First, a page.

The pet kangaroo zoos are a particular fascination of Brisbane. At almost every zoo, you can feed the animals and watch them jump funny. And on the Sunshine Coast, there’s an orchard of tropical fruits. Thanks to the mild climate, they are pleasing to the eyes of tourists all year round. To see the whole city, it is worth going to the Story Bridge. Here is an observation deck from which you can view the entire city. At Lawn Pine Nature Preserve, you have the opportunity to see the cute koalas. It is considered the largest sanctuary in the world dedicated to these animals. There are more than 130 species of other fauna at Lawn Pine. You can pet some of the animals and even take photos with them in your arms. The South Bank neighborhood is home to some of the city’s most scenic spots. There are beaches, parks, and recreation areas where you can meet many athletes. All conditions have been created for roller skating and biking. And you can use all the services absolutely free. For laid-back romance, there are fountain terraces and beautiful lagoons throughout Brisbane.
Hobart – Tasmanian Surprise
A little-known city, Hobart may be sparse but it offers plenty to do. Hobart’s very appearance is the result of a rivalry between the English and the French.
In the era of relentless colonization, the British were able to create the first colony on the island of Tasmania. Hobart sits on the harbor, is rapidly developing, and is already a well-known port. And again thanks to the botanical garden there is always somewhere to walk. The botanical garden itself is divided into several areas, including tropical and Japanese. There is a lily pond and sub-arctic plants. A tulip festival is held in the spring, attracting thousands of tourists.
Hobart hosts an exhibition of silverware that was made by prisoners. Some works amaze even experienced craftsmen. The city has a cave complex with underground halls and corridors. In Hastings (that is the name of the complex) you can also take a dip in a thermal spring.
Gold Coast – The Gold Coast
The Gold Coast is known for its beautiful beaches. The city is compared to Miami, Los Angeles and other world-famous metropolises.
There are sporting events in the metropolis, and at least one can be seen almost every day. Guidebooks position the Gold Coast as the ideal place for family fun, all thanks to the large number of parks and entertainment complexes. And there is plenty of shopping to keep you entertained.
The Gold Coast has become a luxury resort, so the beautiful sites are becoming more and more abundant:
- Surfer’s Paradise, designed especially for surfers, is recognized as the best beach.
- In Lamington National Park, you’ll find wilderness areas that are home to all kinds of wildlife.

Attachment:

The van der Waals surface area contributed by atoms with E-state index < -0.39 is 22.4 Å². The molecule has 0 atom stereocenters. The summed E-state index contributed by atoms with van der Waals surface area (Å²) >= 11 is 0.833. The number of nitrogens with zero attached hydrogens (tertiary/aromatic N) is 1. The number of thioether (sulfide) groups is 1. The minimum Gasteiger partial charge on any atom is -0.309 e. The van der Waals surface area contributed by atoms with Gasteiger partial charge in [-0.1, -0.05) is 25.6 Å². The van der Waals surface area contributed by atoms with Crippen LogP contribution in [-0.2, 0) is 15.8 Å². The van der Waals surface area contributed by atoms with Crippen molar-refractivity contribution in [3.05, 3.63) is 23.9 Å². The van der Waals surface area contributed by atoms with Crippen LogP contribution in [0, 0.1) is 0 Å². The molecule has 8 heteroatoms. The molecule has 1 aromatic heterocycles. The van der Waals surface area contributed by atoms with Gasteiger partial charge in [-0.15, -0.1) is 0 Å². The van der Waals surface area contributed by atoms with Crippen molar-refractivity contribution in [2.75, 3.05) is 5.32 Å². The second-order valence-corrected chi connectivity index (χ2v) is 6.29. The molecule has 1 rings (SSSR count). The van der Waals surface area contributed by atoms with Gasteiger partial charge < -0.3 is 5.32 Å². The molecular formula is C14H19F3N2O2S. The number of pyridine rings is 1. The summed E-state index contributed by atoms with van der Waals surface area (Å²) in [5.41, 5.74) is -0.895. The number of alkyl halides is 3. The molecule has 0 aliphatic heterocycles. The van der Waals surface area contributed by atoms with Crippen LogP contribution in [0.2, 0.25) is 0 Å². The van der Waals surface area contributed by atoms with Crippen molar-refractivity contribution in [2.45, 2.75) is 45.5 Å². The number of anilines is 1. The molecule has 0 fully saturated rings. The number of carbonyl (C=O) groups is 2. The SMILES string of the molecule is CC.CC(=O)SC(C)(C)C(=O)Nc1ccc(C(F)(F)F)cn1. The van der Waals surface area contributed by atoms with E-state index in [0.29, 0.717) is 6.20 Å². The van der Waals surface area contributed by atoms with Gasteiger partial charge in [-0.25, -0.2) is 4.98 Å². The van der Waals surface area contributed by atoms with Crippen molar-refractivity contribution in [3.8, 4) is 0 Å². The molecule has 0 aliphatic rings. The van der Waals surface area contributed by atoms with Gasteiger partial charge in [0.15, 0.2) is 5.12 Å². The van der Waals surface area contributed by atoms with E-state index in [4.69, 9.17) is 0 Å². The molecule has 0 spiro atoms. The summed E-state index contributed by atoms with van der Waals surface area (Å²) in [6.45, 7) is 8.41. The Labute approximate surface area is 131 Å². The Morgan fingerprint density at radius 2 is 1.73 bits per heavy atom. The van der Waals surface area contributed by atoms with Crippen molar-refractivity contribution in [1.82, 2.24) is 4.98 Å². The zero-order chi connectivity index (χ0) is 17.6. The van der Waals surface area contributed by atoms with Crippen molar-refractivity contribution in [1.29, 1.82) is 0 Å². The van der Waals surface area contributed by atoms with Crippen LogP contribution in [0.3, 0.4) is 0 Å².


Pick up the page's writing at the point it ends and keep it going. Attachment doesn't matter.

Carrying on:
- And Dream World is packed with activities for adults and kids.
Perth – the capital city
Western Australia has its own capital and it’s Perth. The steady flow of people has allowed the city to become a major port and industrial center. But across Australia, the government’s policy is that every city sooner or later becomes a great place to live and relax. Perth is already appreciated by millions of tourists.
They are especially fond of Nambang, a wonderful national park with a petrified forest of Pinnacle. There is no analogues of this forest in the world, and so far it remains one of the mysteries of our world.
Perth is home to colonial-style mansions. The city is rich with various events held in large pavilions and skyscrapers.
Diving, too, has found its fans – Perth has plenty of space to see coral reefs and contemplate other underwater sights. Nightlife is also popular, as there are plenty of clubs, fashionable venues, restaurants and bars. Wine tours are popular in Perth. People are sent to special vineyards where you can visit the cellar and taste the best wines in the world. And if you want to taste Italian cuisine, you should go to Fremantle, a suburban community built by Italian colonists. Here they make pasta and lasagna to original recipes, as well as serving delicious desserts.
Sydney – a blooming metropolis
The city is perfect for walking, family and outdoor activities. Travelers note the relaxed atmosphere that reigns around it. Sydney is beautiful from every angle, with the Opera House alone attracting hundreds of thousands of tourists every year.
The merit is not only in its architectural forms, but also in its decoration. Now you can regularly see the magical beauty of the lighting, which shimmers in all shades of blue. In the historic part of the city there are shopping centers and many places for gastronomy lovers. Sydney’s most popular neighborhood is Darling Harbor. Located in the center of the city and is able to delight you with a giant aquarium, a life-size ship, a monorail railroad and beautiful skyscrapers. Such an amazing collection will delight any visitor to Australia’s most famous city. In Sydney are held major exhibitions and conferences, so there is something to do every tourist, and there are beautiful botanical gardens, the most popular of which is The Domain.
Melbourne – Australia’s Best City
Melbourne has been voted the world’s best city to live in. There’s life inside the high-rise buildings and in the streets.
It is a city of creative people, where the main attraction is Melburnians themselves. Dozens of street artist shows take place every day, Federation Square is full of monuments, there are unique neo-Renaissance representatives, and Melbourne is home to St Paul’s Cathedral, built in the Gothic style. You’ll enjoy beach holidays, picnics in the park and a bit of culture – Melbourne offers a kaleidoscope of entertainment.